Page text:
"No," he says, and agrees to give John her message. He's carefully guarding his mind again when he does so, but John makes no attempt to read it anyway. Perhaps John, too, has finally learned caution, and when to retreat.
"That's what you want, isn't it?" he asks impulsively, and only then becomes aware he has repeated almost exactly what John said to him when they had finished Abbey Road.
John looks at him, and he's not a brash teenage boy anymore, the coolest kid in Liverpool, or a man in his twenties, Paul's fellow king and prisoner in the golden cage on top of the world. He's in his thirties and looking older, cheekbones hollow, auburn hair getting thinner, and fine lines on his forehead, with old sweat and the smell of yesterday's bacchanal clinging to his clothes.
"I just want a future, Paul," John says tiredly. "Instead of the past."
"You'll get it," Paul says, and he has never sound more convincingly, not even when swearing to George Martin the Beatles could be who they had been one more time while inwardly falling apart. That has been when he found out he could will a truth into being even if it wasn't there yet. He could. He can. "You will."
He has always thought they'd sense if something final happened to one of them, he and John, but there is nothing. Absolutely nothing. He wakes up on the morning of December 9th with no bad feelings whatsoever. They have the phone unhooked during the night, he and Linda, something regrettably necessary because while the Apple Scruffs were no more, there were still more than enough fans and newspaper reporters able to track down his private phone number, no matter how often he changed it. And if you have four children, including a toddler, you really need your night's sleep. So no phone during the night for the McCartneys.
So he gets the phone call when Linda has just left with the girls, bringing them to school, and he still feels nothing. Absolutely nothing. Can't be true, Paul thinks, can't be, some grotesque stupid joke, because that happens to Beatles and ex Beatles, doesn't it? He still gets mail from people claiming they know all about his death and that he's really an actor named after a soup, or something like that. How John will laugh.
Except there is no more John when he searches, walks through that door again after having yanked it wide open. Nothing. Not anywhere. No sense, no sound, no touch, no colour: silence.
Bloody Paul Simon was right about silence being the most devastating sound of all. Space must be like this, only hearing your own breath, sensing your own pulse. Your own voice in your mind.
Alone in your mind.
Which is what he has wanted, hasn't it? What he has asked for, explicitly asked for, one day in India, begged for in fact when the Maharishi had said that maybe what had happened to him and John, that strange ability to communicate with each other with their minds, should be regard as a gift.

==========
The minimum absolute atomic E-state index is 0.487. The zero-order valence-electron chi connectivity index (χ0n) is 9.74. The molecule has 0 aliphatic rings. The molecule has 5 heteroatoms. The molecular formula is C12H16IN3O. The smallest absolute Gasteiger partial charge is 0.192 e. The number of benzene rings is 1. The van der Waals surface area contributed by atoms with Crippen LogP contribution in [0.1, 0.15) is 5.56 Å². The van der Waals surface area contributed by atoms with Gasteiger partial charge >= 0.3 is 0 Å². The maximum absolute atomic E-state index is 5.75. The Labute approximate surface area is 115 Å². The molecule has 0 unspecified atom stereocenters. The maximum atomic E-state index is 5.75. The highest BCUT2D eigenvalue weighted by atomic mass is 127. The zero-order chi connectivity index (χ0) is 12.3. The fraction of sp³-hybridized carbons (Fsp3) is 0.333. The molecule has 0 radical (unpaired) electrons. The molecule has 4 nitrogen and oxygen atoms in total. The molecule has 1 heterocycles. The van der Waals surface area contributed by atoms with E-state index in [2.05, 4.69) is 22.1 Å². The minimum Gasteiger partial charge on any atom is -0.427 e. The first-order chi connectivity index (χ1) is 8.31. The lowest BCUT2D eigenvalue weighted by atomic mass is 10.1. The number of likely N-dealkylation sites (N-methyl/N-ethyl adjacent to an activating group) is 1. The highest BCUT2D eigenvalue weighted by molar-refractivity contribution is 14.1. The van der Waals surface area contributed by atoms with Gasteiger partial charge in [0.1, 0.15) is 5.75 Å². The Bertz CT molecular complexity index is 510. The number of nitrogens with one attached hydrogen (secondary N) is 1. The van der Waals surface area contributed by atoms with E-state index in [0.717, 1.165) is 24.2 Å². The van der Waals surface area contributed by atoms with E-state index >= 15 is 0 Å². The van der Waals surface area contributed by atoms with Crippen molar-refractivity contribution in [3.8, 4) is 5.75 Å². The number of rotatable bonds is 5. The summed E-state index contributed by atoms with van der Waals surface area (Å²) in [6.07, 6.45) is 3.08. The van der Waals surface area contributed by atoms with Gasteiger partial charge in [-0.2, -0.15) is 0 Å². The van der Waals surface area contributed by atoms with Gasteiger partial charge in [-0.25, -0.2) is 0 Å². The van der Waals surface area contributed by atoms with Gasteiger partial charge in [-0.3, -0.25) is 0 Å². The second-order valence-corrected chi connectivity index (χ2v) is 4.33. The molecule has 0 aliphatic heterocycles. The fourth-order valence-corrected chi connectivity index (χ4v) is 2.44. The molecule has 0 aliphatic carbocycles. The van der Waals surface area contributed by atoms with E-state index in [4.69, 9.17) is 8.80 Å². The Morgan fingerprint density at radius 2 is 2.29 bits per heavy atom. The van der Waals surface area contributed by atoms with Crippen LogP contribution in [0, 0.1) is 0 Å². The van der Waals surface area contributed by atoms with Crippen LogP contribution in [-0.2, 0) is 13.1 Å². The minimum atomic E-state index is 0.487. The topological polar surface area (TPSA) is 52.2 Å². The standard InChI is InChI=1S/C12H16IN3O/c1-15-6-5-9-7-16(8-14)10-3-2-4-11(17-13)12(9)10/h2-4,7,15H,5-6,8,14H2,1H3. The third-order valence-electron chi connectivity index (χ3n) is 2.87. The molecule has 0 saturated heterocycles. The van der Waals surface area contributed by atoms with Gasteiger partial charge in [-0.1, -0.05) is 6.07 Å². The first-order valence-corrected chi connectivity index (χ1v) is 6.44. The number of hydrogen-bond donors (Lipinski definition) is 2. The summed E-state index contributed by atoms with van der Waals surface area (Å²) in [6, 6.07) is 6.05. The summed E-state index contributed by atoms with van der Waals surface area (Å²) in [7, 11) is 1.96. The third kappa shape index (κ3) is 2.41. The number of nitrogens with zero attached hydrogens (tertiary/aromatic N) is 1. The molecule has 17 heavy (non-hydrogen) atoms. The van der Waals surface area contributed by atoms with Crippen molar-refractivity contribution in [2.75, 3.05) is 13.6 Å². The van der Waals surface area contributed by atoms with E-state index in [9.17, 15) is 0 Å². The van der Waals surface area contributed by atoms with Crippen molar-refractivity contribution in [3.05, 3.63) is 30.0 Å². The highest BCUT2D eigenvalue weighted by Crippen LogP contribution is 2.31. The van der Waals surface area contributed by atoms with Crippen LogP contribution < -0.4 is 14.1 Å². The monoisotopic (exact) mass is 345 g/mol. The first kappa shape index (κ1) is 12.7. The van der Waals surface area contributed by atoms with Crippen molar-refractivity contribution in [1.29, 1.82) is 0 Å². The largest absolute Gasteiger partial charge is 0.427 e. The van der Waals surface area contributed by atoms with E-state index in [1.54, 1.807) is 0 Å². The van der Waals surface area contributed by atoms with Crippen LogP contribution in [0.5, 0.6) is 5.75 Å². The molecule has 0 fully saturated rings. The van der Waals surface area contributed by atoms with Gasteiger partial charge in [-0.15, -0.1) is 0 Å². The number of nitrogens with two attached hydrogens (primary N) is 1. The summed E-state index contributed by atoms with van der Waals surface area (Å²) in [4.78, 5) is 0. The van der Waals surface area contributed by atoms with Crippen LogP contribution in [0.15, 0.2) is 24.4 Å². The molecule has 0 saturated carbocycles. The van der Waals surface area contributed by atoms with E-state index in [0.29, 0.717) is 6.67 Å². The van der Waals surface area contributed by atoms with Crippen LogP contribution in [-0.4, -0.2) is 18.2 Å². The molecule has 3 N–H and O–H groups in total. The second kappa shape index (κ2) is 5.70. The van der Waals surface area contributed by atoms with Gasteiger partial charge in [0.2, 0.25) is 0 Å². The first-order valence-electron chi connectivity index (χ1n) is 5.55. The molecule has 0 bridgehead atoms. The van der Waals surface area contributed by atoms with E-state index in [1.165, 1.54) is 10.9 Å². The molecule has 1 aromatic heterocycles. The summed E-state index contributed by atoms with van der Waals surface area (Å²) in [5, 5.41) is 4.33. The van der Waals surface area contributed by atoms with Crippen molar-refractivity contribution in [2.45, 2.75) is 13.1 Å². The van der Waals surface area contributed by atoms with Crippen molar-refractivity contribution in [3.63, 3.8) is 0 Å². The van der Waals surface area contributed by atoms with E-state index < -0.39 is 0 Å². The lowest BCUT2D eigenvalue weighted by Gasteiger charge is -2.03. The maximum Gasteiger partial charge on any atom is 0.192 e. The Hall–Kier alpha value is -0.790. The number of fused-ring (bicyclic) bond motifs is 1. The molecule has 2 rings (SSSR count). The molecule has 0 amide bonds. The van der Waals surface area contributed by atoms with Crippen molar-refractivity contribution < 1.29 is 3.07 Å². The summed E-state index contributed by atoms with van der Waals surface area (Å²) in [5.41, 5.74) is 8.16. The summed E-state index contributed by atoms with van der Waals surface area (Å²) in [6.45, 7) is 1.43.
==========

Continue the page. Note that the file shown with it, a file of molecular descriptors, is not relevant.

It's not one I can cope with. It's ruining my life. It's driving me insane. Please. Teach me how to end it. How to be myself again.
"That's what you wanted," John's voice says to him, but in his memory, only in his memory, and it will fade, because memories do, they do, lose colour and vivacity and face to being mere sketches where once they were reality but not ever again.
Not ever again.
His collapse in Nigeria isn't the last time he has sensed John in his head, though. No, the last time happens quite accidentally a few years later, some time in 1979 or early 1980. Neither of them is actually trying to reach out or to listen and break through. Neither of them is in distress. Paul is playing with James, listening to his youngest making toddler sounds and repeating all those oohs and ahs and gurgling noises back at James with as perfect a parroting his musician's ear and voice can manage. James look at him wide eyed and delighted, as if thinking, you speak my language, you speak my language, too, then busily proceeds to coo at Paul. The wonder in his eyes, that smile of a child: this is happiness, Paul thinks, and that's when it happens.
For a moment, he looks at James and doesn't see an eighteen months old boy with blond hair, he sees a boy who must be nearly four years with dark hair and almond shaped eyes, but their expression is the same, looking up to him in wonder, delight and utter trust. The joy in his heart suddenly has a bit of disbelief in it - has he really managed this? This child, looking up? - and Paul knows these aren't his feelings. Or not his feelings alone. Somewhere, half a world away, John is looking at his son Sean and feeling this, just this.
They both do: happiness.